Shropshire Star

Hereford FA Cup hero Ronnie Radford dies aged 79

Radford’s goal set the stage for Ricky George to clinch a giant-killing victory over top-flight Newcastle in 1972.

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Goals from Hereford's Ronnie Radford (left) and Ricky George knocked Newcastle out of the FA Cup in 1972

Hereford FA Cup hero Ronnie Radford has died at the age of 79, the club have announced.

Radford wrote himself into the competition’s history with a stunning strike as the then Southern League club knocked first division Newcastle out of the FA Cup in a third round replay in February 1972.

His death was announced in a statement on Hereford’s official website on Wednesday afternoon.

It said: “We are devastated to hear of Ronnie’s passing, and wish to extend our deepest condolences to his family and friends at this very sad time.

“Ronnie is not just a part of Hereford United folklore, he is a part of football history and has kept Hereford on the football map since 1972.

“His mild manner, and friendly and modest approach to life epitomised the man he was and he was always delighted to visit Edgar Street, to meet up with past team-mates and watch the present day team in action.

“We will always keep Ronnie close to our hearts at Edgar Street, not just at FA Cup moments, but forever and celebrate him and his huge role in propelling Hereford United to the forefront of the nation’s attention with that goal and being part of that team.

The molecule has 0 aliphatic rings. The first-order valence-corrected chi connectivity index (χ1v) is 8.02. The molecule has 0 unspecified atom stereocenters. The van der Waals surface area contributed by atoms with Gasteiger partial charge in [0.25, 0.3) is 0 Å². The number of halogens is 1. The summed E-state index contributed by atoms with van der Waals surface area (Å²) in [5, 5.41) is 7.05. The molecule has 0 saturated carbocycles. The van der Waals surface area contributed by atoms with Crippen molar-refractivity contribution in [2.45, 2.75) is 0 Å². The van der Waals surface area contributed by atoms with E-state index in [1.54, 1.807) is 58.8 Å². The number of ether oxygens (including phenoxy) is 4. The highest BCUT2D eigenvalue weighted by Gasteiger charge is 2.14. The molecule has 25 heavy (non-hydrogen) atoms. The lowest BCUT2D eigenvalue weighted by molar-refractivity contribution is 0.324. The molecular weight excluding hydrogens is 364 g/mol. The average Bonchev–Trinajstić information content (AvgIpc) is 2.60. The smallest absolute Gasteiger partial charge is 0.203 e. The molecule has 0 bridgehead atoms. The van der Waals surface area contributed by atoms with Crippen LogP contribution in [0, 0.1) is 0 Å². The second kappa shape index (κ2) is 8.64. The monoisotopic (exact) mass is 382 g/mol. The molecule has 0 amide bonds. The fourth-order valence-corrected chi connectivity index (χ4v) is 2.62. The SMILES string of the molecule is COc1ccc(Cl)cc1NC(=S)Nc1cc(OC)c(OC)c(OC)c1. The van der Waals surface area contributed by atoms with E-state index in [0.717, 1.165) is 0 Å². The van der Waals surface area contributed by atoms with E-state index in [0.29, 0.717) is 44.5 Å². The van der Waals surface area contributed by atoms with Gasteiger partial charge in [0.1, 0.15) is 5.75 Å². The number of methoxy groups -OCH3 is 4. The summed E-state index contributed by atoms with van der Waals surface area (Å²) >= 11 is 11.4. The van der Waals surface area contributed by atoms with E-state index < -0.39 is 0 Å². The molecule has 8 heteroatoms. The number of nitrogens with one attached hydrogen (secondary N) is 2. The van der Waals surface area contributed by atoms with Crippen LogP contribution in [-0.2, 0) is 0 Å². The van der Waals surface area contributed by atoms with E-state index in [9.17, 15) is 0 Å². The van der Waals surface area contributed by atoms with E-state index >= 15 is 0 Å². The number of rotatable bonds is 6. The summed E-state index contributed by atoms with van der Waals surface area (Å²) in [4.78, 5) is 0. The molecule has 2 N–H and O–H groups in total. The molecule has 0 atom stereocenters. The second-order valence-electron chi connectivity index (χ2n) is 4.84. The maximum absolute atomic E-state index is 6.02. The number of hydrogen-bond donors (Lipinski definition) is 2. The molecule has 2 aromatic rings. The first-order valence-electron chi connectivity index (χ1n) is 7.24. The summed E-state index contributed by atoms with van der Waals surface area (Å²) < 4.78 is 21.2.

“We will carry your spirit onwards. Rest in peace Ronnie.”

Radford, born in South Elmsall, a Yorkshire pit town between Doncaster and Wakefield, was on the books at both Sheffield Wednesday and Leeds and played semi-professionally for Cheltenham, Rugby and Newport before signing for Hereford in 1971.

He spent three years with the club and will always be synonymous with one of the greatest shocks in FA Cup history when, after the Bulls had earned a replay against the Magpies at Edgar Street following a 2-2 draw on Tyneside, he played a pivotal role in a famous victory.

Newcastle looked to be coasting when Malcolm Macdonald fired them in front, but Radford’s piledriver, which sparked a joyous invasion of the mudbath on which the game was played, set the stage for team-mate Ricky George to secure a remarkable 2-1 win.

The Magpies paid their own tribute to a man whose most famous goal brings shudders to the spines of their older supporters when footage is inevitably aired on third round day each year.

A post on the club’s official Twitter account said: “Though against us, a goal forever written into FA Cup folklore. Rest in peace, Ronnie.”

Radford, a joiner by trade, later played for Worcester, Bath and Forest Green before returning north.

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